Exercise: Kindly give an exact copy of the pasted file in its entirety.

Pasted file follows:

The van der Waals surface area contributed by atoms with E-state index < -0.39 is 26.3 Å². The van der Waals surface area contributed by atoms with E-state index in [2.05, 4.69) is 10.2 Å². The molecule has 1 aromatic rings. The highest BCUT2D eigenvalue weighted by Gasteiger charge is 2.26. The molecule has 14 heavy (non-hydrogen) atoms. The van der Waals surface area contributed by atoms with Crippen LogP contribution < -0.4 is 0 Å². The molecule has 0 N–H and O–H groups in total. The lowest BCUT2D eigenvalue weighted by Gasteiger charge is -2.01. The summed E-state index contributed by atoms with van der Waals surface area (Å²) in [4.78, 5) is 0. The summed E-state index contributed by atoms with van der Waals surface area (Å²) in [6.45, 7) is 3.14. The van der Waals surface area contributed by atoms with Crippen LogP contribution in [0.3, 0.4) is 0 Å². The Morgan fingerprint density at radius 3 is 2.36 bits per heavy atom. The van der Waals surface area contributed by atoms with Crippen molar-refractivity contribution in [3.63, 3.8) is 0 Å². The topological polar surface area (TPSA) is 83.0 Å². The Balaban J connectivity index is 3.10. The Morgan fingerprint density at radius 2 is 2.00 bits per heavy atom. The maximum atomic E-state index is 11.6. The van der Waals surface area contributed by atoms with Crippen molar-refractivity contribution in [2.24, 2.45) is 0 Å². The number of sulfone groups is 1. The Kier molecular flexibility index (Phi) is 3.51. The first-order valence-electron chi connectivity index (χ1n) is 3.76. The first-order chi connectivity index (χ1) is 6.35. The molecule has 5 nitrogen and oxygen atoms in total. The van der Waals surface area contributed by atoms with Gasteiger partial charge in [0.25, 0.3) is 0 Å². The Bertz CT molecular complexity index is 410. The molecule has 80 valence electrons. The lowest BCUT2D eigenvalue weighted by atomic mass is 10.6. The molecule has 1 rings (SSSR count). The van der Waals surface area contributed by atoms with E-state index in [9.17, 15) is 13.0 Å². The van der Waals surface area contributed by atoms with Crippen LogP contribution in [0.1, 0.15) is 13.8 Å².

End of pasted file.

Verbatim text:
The van der Waals surface area contributed by atoms with E-state index < -0.39 is 26.3 Å². The van der Waals surface area contributed by atoms with E-state index in [2.05, 4.69) is 10.2 Å². The molecule has 1 aromatic rings. The highest BCUT2D eigenvalue weighted by Gasteiger charge is 2.26. The molecule has 14 heavy (non-hydrogen) atoms. The van der Waals surface area contributed by atoms with Crippen LogP contribution < -0.4 is 0 Å². The molecule has 0 N–H and O–H groups in total. The lowest BCUT2D eigenvalue weighted by Gasteiger charge is -2.01. The summed E-state index contributed by atoms with van der Waals surface area (Å²) in [4.78, 5) is 0. The summed E-state index contributed by atoms with van der Waals surface area (Å²) in [6.45, 7) is 3.14. The van der Waals surface area contributed by atoms with Crippen LogP contribution in [0.3, 0.4) is 0 Å². The Morgan fingerprint density at radius 3 is 2.36 bits per heavy atom. The van der Waals surface area contributed by atoms with Crippen molar-refractivity contribution in [3.63, 3.8) is 0 Å². The topological polar surface area (TPSA) is 83.0 Å². The Balaban J connectivity index is 3.10. The Morgan fingerprint density at radius 2 is 2.00 bits per heavy atom. The maximum atomic E-state index is 11.6. The van der Waals surface area contributed by atoms with Crippen molar-refractivity contribution in [2.24, 2.45) is 0 Å². The number of sulfone groups is 1. The Kier molecular flexibility index (Phi) is 3.51. The first-order valence-electron chi connectivity index (χ1n) is 3.76. The first-order chi connectivity index (χ1) is 6.35. The molecule has 5 nitrogen and oxygen atoms in total. The van der Waals surface area contributed by atoms with Gasteiger partial charge in [0.25, 0.3) is 0 Å². The Bertz CT molecular complexity index is 410. The molecule has 80 valence electrons. The lowest BCUT2D eigenvalue weighted by atomic mass is 10.6. The molecule has 1 rings (SSSR count). The van der Waals surface area contributed by atoms with E-state index in [9.17, 15) is 13.0 Å². The van der Waals surface area contributed by atoms with Crippen LogP contribution in [0.1, 0.15) is 13.8 Å².